Drayson, H., 2012 “Players Unleashed! Modding The Sims and the Culture of Gaming by Tanja Sihvonen.” Leonardo : 491-493.
Drayson, H., 2012, Keynote presentation, International Symposium of Innovation in Interactive Media. Hosted by Media Lab/UFG, Goiânia, Brazil.
Drayson, H., 2011. Gestalt Biometrics, Instrumentation, Objectivity and Poetics. Ph. D. University of Plymouth, [Available at; http://pearl.plymouth.ac.uk:8080/pearl_xmlui/bitstream/handle/10026.1/866/Drayson%20H%20E_2011.pdf?sequence=4]
Drayson, H. 2010. “C.T. Suite by Barry Saunders.” Leonardo Digital Reviews, http://www.leonardo.info/reviews/feb2010/drayson_saunders.php
Drayson, H. 2009. “Constructed Bodies; can biomedical instruments become tools of self-perception?” in New Realities, Being Syncretic, 2009, Ascott et al. (eds), Springer: Wein/New York.
Tahiroglu, K., Drayson, H., and Erkut, C., (2008) “An Interactive Bio-Music Improvisation System”. Presented at ICMC 2008 (International Computer Music Conference) Belfast, Ireland.
2008 – ‘The Control Group’ Greg Corcoran, Hannah Drayson, Miguel Ortiz Perez.
Club NIME 2008 (New Instruments for Musical Expression), Genova, Italy.
2010 – Shokku A/V. Live improvised performance using processing in collaboration with sound designer Ben Hudson. British Film Institute London (August 2010).
2010 – Shokku A/V. Live improvised performance using processing in collaboration with sound designer Ben Hudson. BFI Stage at Big Chill Festival (2010).
May 2012, FAQ festival, Holland- http://www.faqfestival.nl/concerts.html
Shokku A/V. Live visual performance using Processing, real-time coding and FFT analysis in collaboration with electronic music duo Baconhead.
Past Funded Projects
Gestalt Biometrics and their Applications; Instrumentation, Objectivity and Poetics
Funded by the European Science Research Council (EPSRC).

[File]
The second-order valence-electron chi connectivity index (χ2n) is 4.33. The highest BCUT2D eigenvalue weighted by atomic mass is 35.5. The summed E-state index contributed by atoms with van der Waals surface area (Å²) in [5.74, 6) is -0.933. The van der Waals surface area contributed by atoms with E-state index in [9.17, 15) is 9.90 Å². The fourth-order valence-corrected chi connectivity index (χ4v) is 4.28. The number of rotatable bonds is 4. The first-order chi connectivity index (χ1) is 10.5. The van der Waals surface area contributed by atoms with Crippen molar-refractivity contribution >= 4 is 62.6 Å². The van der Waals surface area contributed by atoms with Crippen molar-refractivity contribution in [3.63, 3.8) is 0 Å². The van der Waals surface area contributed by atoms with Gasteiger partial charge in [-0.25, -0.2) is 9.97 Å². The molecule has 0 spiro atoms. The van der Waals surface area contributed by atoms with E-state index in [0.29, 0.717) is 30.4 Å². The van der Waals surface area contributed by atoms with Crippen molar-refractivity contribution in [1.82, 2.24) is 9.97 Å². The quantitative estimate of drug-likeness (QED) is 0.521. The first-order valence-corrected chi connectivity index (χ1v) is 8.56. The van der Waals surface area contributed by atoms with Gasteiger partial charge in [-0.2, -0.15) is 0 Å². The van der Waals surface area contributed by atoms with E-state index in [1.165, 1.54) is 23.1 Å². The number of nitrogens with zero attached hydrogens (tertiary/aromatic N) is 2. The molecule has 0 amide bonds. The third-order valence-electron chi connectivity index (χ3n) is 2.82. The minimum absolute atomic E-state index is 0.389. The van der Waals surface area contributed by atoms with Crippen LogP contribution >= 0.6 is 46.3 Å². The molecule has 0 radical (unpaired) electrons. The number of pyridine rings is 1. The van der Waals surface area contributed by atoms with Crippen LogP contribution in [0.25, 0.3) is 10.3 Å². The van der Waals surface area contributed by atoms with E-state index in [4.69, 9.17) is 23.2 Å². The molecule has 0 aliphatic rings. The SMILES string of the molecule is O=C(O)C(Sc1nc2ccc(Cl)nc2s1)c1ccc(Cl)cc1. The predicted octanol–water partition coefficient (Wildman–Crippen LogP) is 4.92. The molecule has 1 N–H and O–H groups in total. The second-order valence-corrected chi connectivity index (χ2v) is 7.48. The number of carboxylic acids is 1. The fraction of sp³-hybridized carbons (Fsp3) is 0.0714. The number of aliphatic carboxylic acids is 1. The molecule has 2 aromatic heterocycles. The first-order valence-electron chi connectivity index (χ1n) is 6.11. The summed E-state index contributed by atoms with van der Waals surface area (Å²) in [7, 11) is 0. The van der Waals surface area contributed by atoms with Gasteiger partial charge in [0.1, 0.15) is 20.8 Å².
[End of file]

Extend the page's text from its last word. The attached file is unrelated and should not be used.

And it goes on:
Gestalt Biometrics combined transdisciplinary literature reviews with a computer science and engineering design approach, informed by perspectives from both arts and humanities and computer science. The research focus was upon biofeedback technologies, a group of sensors and methodologies which include a range of physiological instruments and the problem of holism and experimentation.
The intention of the project is to elucidate a critical and practice based response to the paradigms which surround contemporary sensing technologies as they are applied to the body. Rather than approach these instruments at face value, as objective devices, the project surveyed disciplines such as philosophy, science and technology studies, health psychology, parapsychophysiology and medical anthropology to look for alternative models of the human body that might be compatible with these technologies.
This project drew upon a combination of theoretical and practice-based research into the relationship between scientific instrumentation and the human body. Drawing on a range of literature from medicine and the medical humanities, anthropology, history, philosophy of science and technology the thesis contributed a practice-led and theoretically engaged account of human body sensing which argued that practice of human body sensing might be recalibrated, re-imagined and validated as a practice that is not inherently and specifically understood as one of objectively revealing, but as productive, active and poetic.